I might as well admit to my other big airplane flying superstition: I hold my feet off the floor when we land so I can have good luck for the next flight. I guess I can’t call it “paying it forward” if it’s for my own benefit, but I will point out here I’m not completely selfish because supposedly all the other people on the flight with me would receive my good fortune as well. And I know I’m being completely ridiculous, but the little kid me heard my grandpa tell me to do it when crossing railroad tracks and landing in a plane, and now I can’t shake it for planes. I keep my feet where they are when going over tracks because 1: it makes it too hard to keep driving if I lift them up, and 2: Walla Walla has a ton of railroad crossings in and around town.

This has been a great trip, save my pangs of missingness for the wee one and Susanne. She’s been kind enough to send me pictures of him throughout the day with a video here and there so I can listen to him babble. And thank modern technology for FaceTime on the iPhone–he smiles at me across 3,000 miles and my heart leaps just as hard as when we’re together. Read More…

Useless Fears About Reading One’s Work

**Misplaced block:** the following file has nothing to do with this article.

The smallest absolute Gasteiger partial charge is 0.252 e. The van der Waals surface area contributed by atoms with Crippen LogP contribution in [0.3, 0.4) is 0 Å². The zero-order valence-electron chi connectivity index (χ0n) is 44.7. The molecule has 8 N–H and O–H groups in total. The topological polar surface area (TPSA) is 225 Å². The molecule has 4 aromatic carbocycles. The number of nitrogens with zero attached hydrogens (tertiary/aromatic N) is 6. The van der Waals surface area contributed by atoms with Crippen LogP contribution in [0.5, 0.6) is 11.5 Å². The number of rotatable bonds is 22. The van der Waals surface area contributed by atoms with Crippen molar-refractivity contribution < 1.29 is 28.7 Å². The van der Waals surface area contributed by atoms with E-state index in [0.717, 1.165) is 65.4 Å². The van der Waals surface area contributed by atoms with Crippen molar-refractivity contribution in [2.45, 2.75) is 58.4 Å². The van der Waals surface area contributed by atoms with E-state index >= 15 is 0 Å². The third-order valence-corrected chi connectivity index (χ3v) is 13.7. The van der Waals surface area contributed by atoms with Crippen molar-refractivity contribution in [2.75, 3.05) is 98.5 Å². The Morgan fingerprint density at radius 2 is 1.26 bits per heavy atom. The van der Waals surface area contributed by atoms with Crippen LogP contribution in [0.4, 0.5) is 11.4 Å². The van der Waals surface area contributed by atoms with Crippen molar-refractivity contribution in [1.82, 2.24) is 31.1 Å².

in other words bookstore frontI’m reading this afternoon at In Other Words, the last nonprofit feminist bookstore in the country. The one featured in Portlandia, but I won’t mention that today when I’m there, in case they’re sore about it. As is typical for me and my neuroses, I have some worst-case scenarios in my head that won’t leave me alone, even though I know they’re extremely improbable. Here is the list of “what ifs” that I’ve dwelt on so far:

1. I will get motion sickness from trying to figure out how to use my new bifocals that I throw up on myself or the audience.

2. A recent rain in Portland will create a puddle over by the electrical panel and my mic will electrocute me when I’m talking about intimate like packing or breasts.

3. My ex will show up to challenge everything I wrote about him like I’m the next and more disappointing version of James Frey.